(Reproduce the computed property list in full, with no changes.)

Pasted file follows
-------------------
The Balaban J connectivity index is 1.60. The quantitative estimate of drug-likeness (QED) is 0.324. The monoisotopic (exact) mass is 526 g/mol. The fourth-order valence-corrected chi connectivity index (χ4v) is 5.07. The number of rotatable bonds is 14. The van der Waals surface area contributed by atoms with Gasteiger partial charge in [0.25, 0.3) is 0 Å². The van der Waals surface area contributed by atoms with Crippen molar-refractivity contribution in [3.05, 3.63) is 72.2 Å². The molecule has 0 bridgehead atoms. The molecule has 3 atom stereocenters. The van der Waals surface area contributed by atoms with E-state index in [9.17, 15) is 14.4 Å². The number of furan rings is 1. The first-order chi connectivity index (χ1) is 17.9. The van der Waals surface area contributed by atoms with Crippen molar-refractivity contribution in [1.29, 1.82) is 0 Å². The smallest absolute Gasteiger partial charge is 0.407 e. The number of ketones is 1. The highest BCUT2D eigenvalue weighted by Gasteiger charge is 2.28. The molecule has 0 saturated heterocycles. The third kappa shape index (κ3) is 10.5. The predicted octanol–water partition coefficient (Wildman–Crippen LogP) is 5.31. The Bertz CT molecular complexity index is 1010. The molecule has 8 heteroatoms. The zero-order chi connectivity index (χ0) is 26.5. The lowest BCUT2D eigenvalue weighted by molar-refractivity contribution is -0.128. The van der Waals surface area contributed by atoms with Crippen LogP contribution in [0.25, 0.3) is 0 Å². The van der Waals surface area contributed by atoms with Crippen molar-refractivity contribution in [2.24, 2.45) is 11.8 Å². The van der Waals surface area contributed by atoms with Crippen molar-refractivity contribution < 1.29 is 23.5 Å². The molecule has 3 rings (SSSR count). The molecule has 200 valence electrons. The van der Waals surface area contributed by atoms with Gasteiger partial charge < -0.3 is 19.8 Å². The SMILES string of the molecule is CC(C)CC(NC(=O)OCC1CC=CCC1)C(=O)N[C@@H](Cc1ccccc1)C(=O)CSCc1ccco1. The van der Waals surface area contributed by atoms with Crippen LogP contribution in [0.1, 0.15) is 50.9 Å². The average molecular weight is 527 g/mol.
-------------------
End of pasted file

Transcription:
The Balaban J connectivity index is 1.60. The quantitative estimate of drug-likeness (QED) is 0.324. The monoisotopic (exact) mass is 526 g/mol. The fourth-order valence-corrected chi connectivity index (χ4v) is 5.07. The number of rotatable bonds is 14. The van der Waals surface area contributed by atoms with Gasteiger partial charge in [0.25, 0.3) is 0 Å². The van der Waals surface area contributed by atoms with Crippen molar-refractivity contribution in [3.05, 3.63) is 72.2 Å². The molecule has 0 bridgehead atoms. The molecule has 3 atom stereocenters. The van der Waals surface area contributed by atoms with E-state index in [9.17, 15) is 14.4 Å². The number of furan rings is 1. The first-order chi connectivity index (χ1) is 17.9. The van der Waals surface area contributed by atoms with Crippen molar-refractivity contribution in [1.29, 1.82) is 0 Å². The smallest absolute Gasteiger partial charge is 0.407 e. The number of ketones is 1. The highest BCUT2D eigenvalue weighted by Gasteiger charge is 2.28. The molecule has 0 saturated heterocycles. The third kappa shape index (κ3) is 10.5. The predicted octanol–water partition coefficient (Wildman–Crippen LogP) is 5.31. The Bertz CT molecular complexity index is 1010. The molecule has 8 heteroatoms. The zero-order chi connectivity index (χ0) is 26.5. The lowest BCUT2D eigenvalue weighted by molar-refractivity contribution is -0.128. The van der Waals surface area contributed by atoms with Crippen LogP contribution in [0.25, 0.3) is 0 Å². The van der Waals surface area contributed by atoms with Crippen molar-refractivity contribution in [2.24, 2.45) is 11.8 Å². The van der Waals surface area contributed by atoms with Crippen molar-refractivity contribution < 1.29 is 23.5 Å². The molecule has 3 rings (SSSR count). The molecule has 200 valence electrons. The van der Waals surface area contributed by atoms with Gasteiger partial charge < -0.3 is 19.8 Å². The SMILES string of the molecule is CC(C)CC(NC(=O)OCC1CC=CCC1)C(=O)N[C@@H](Cc1ccccc1)C(=O)CSCc1ccco1. The van der Waals surface area contributed by atoms with Crippen LogP contribution in [0.1, 0.15) is 50.9 Å². The average molecular weight is 527 g/mol.